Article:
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Rename all the files in the current directory into their sha1sum

Terminal - Rename all the files in the current directory into their sha1sum
find . -maxdepth 1 -type f| xargs sha1sum | sed 's/^\(\w*\)\s*\(.*\)/\2 \1/' | while read LINE; do mv $LINE; done
2010-01-25 20:21:01
User: foremire
Functions: find mv read sed sha1sum xargs
Rename all the files in the current directory into their sha1sum


There is 1 alternative - vote for the best!

Terminal - Alternatives

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What others think

can't see myself ever using this one ;)

but you get a *star* for effort!

Comment by linuxrawkstar 275 weeks ago

That doesn't work if there are spaces in the filenames.

This does it in 59 chars, not 113 (spaces are OK, but I don't check for dirs):

for i in *; do mv "$i" $(sha1sum "$i" | cut -d\ -f1); done
Comment by flatcap 275 weeks ago

This is a bit simpler if you're just doing files in the current working directory.

for i in *;do mv "$i" $(sha1sum "$i" | cut -d" " -f1);done
Comment by eightmillion 275 weeks ago

Actually, my version needs a directory check:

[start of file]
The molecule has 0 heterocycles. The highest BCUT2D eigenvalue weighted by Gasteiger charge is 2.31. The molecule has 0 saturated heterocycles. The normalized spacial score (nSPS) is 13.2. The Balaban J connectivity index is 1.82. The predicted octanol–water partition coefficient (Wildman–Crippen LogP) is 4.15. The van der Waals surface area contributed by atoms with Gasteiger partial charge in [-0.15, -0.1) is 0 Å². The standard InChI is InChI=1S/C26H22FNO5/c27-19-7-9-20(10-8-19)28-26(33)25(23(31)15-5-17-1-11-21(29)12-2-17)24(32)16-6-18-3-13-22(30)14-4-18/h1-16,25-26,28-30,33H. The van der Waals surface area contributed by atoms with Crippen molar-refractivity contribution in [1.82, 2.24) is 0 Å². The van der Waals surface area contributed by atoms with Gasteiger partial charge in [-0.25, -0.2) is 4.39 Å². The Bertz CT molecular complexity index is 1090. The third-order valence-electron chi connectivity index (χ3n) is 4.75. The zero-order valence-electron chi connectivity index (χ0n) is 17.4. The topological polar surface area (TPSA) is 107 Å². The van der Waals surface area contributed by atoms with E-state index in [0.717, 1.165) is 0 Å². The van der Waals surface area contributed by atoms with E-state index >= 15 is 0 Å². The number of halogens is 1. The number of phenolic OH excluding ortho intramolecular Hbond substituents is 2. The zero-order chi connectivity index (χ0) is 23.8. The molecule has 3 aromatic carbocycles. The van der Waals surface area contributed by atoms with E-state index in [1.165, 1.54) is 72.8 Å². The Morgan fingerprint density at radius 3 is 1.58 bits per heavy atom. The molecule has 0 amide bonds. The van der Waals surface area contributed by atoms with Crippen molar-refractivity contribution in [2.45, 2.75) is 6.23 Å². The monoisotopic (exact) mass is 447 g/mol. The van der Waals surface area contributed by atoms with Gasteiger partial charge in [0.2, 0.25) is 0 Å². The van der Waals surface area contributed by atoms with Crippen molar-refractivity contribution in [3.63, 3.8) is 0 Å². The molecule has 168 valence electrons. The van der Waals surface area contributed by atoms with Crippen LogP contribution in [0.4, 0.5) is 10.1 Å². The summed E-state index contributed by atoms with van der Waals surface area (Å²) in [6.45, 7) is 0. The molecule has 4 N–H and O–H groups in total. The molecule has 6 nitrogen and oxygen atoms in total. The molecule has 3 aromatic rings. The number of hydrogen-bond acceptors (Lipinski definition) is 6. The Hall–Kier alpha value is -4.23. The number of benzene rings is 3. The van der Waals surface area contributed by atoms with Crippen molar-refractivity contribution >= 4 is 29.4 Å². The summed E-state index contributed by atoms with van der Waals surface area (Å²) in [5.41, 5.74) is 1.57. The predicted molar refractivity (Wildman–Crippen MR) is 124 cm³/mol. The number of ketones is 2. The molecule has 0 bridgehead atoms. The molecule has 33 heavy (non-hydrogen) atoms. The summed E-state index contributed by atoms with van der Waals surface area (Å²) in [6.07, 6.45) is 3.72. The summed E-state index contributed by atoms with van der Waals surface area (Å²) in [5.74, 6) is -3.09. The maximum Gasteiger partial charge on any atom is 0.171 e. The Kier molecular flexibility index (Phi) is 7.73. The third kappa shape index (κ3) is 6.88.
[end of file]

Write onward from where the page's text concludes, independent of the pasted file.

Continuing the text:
for i in *;do [ -f "$i" ] && mv "$i" $(sha1sum "$i"|cut -d" " -f1);done
Comment by eightmillion 275 weeks ago

60 chars, but more beautiful:

eval $(sha1sum * | sed 's/^\(\w*\)\s*\(.*\)/mv "\2" "\1";/')
Comment by flatcap 275 weeks ago

Hmm, your sed expression is flawed. It breaks on files with leading spaces (unlikely, I know). Change the middle from "\s*" to " " (space space).

Comment by flatcap 275 weeks ago

Thanks all, I'm new to sed, so the regex looks awkward.

Comment by foremire 274 weeks and 6 days ago

Some of them do not work if you have a file called:

'12" record'

Comment by unixmonkey8046 274 weeks and 3 days ago

Your point of view

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